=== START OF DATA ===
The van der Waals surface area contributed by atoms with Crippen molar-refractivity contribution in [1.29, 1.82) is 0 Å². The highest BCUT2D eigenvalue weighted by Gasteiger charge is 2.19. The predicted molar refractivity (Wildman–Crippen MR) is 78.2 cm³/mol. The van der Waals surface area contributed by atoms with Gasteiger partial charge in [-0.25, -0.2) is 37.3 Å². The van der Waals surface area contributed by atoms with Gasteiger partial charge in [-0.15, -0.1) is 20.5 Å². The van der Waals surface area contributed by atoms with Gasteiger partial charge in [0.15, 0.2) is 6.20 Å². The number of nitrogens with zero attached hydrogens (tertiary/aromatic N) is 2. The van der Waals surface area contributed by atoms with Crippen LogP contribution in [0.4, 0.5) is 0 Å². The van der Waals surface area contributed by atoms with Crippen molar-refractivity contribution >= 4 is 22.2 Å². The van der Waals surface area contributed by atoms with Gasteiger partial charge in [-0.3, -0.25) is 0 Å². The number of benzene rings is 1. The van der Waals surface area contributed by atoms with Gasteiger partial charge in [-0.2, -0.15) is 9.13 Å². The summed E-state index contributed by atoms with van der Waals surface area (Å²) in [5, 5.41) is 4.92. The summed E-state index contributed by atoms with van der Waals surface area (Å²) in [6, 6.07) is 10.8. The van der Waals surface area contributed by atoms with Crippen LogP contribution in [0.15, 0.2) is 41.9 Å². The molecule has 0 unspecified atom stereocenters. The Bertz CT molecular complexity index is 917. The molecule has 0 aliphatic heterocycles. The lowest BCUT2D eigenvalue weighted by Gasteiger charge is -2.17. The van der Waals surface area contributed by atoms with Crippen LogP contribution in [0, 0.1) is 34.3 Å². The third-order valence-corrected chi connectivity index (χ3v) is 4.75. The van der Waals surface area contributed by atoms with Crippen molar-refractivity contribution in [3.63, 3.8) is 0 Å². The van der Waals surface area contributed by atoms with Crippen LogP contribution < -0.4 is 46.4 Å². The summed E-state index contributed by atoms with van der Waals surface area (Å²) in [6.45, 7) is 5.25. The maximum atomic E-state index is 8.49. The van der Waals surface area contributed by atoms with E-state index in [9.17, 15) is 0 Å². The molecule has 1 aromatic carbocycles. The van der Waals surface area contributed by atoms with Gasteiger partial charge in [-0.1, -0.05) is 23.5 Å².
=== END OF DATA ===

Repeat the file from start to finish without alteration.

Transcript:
The van der Waals surface area contributed by atoms with Crippen molar-refractivity contribution in [1.29, 1.82) is 0 Å². The highest BCUT2D eigenvalue weighted by Gasteiger charge is 2.19. The predicted molar refractivity (Wildman–Crippen MR) is 78.2 cm³/mol. The van der Waals surface area contributed by atoms with Gasteiger partial charge in [-0.25, -0.2) is 37.3 Å². The van der Waals surface area contributed by atoms with Gasteiger partial charge in [-0.15, -0.1) is 20.5 Å². The van der Waals surface area contributed by atoms with Gasteiger partial charge in [0.15, 0.2) is 6.20 Å². The number of nitrogens with zero attached hydrogens (tertiary/aromatic N) is 2. The van der Waals surface area contributed by atoms with Crippen LogP contribution in [0.4, 0.5) is 0 Å². The van der Waals surface area contributed by atoms with Crippen molar-refractivity contribution >= 4 is 22.2 Å². The van der Waals surface area contributed by atoms with Gasteiger partial charge in [-0.3, -0.25) is 0 Å². The number of benzene rings is 1. The van der Waals surface area contributed by atoms with Gasteiger partial charge in [-0.2, -0.15) is 9.13 Å². The summed E-state index contributed by atoms with van der Waals surface area (Å²) in [5, 5.41) is 4.92. The summed E-state index contributed by atoms with van der Waals surface area (Å²) in [6, 6.07) is 10.8. The van der Waals surface area contributed by atoms with Crippen LogP contribution in [0.15, 0.2) is 41.9 Å². The molecule has 0 unspecified atom stereocenters. The Bertz CT molecular complexity index is 917. The molecule has 0 aliphatic heterocycles. The lowest BCUT2D eigenvalue weighted by Gasteiger charge is -2.17. The van der Waals surface area contributed by atoms with Crippen LogP contribution in [0, 0.1) is 34.3 Å². The third-order valence-corrected chi connectivity index (χ3v) is 4.75. The van der Waals surface area contributed by atoms with Crippen molar-refractivity contribution in [3.63, 3.8) is 0 Å². The van der Waals surface area contributed by atoms with Crippen LogP contribution < -0.4 is 46.4 Å². The summed E-state index contributed by atoms with van der Waals surface area (Å²) in [6.45, 7) is 5.25. The maximum atomic E-state index is 8.49. The van der Waals surface area contributed by atoms with E-state index in [9.17, 15) is 0 Å². The molecule has 1 aromatic carbocycles. The van der Waals surface area contributed by atoms with Gasteiger partial charge in [-0.1, -0.05) is 23.5 Å².